The report could open the way to medical care and disability pay for hundreds of reservists who worked on the C-123 planes until 1982 and later developed certain medical conditions.
The Department of Veterans Affairs has denied nearly all their claims for compensation, arguing that any chemical residues in the planes had solidified and therefore were unlikely to pose a threat.
The VA commissioned the Institute of Medicine to review the scientific evidence in hopes of resolving the dispute.
The experts cited studies showing that dioxin — the toxic component of Agent Orange — does not simply remain on surfaces but instead slowly turns into a gas that can attach to dust particles and be redeposited.
"It is semi-volatile, and it will move around the cabin of the plane," said Linda McCauley, dean of the nursing school at Emory University and a member of the committee that produced the report.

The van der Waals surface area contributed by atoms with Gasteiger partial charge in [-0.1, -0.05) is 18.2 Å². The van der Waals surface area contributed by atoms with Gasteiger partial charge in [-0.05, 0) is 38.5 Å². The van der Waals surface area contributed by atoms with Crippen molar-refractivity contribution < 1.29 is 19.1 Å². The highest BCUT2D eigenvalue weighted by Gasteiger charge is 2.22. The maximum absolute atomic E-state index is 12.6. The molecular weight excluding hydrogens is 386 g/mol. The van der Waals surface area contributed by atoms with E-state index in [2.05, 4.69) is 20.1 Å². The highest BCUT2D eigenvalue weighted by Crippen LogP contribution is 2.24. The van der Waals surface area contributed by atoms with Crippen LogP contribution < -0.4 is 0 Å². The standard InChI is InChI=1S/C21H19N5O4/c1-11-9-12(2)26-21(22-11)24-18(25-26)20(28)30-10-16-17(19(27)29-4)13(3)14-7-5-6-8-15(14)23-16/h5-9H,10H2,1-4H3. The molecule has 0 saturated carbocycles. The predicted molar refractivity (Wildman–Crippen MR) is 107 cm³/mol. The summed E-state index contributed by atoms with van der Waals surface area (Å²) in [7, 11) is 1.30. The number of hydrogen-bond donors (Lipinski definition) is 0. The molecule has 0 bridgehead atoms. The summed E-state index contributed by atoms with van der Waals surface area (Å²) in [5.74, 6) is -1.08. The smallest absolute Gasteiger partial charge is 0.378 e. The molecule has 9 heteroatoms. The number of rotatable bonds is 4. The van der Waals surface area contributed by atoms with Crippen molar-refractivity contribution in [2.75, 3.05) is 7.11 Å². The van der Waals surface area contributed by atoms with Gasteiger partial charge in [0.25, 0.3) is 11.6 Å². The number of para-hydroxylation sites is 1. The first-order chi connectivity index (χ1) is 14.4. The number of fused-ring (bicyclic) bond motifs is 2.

Swabs taken from the interiors of some planes between 1979 and 2009 showed levels of dioxin that exceeded international safety guidelines for workers in enclosed settings, according to the report.
The levels would have been at least that high when the reservists were using them.
After the war, the planes were reassigned to reserve units for medical and cargo transport and training exercises. Between 1,500 and 2,100 reservists flew on them over the next decade, until the planes were retired, destroyed or sold overseas.
Records of work schedules have not been found, making it impossible for the experts to estimate the frequency of exposure or who might be at the greatest risk.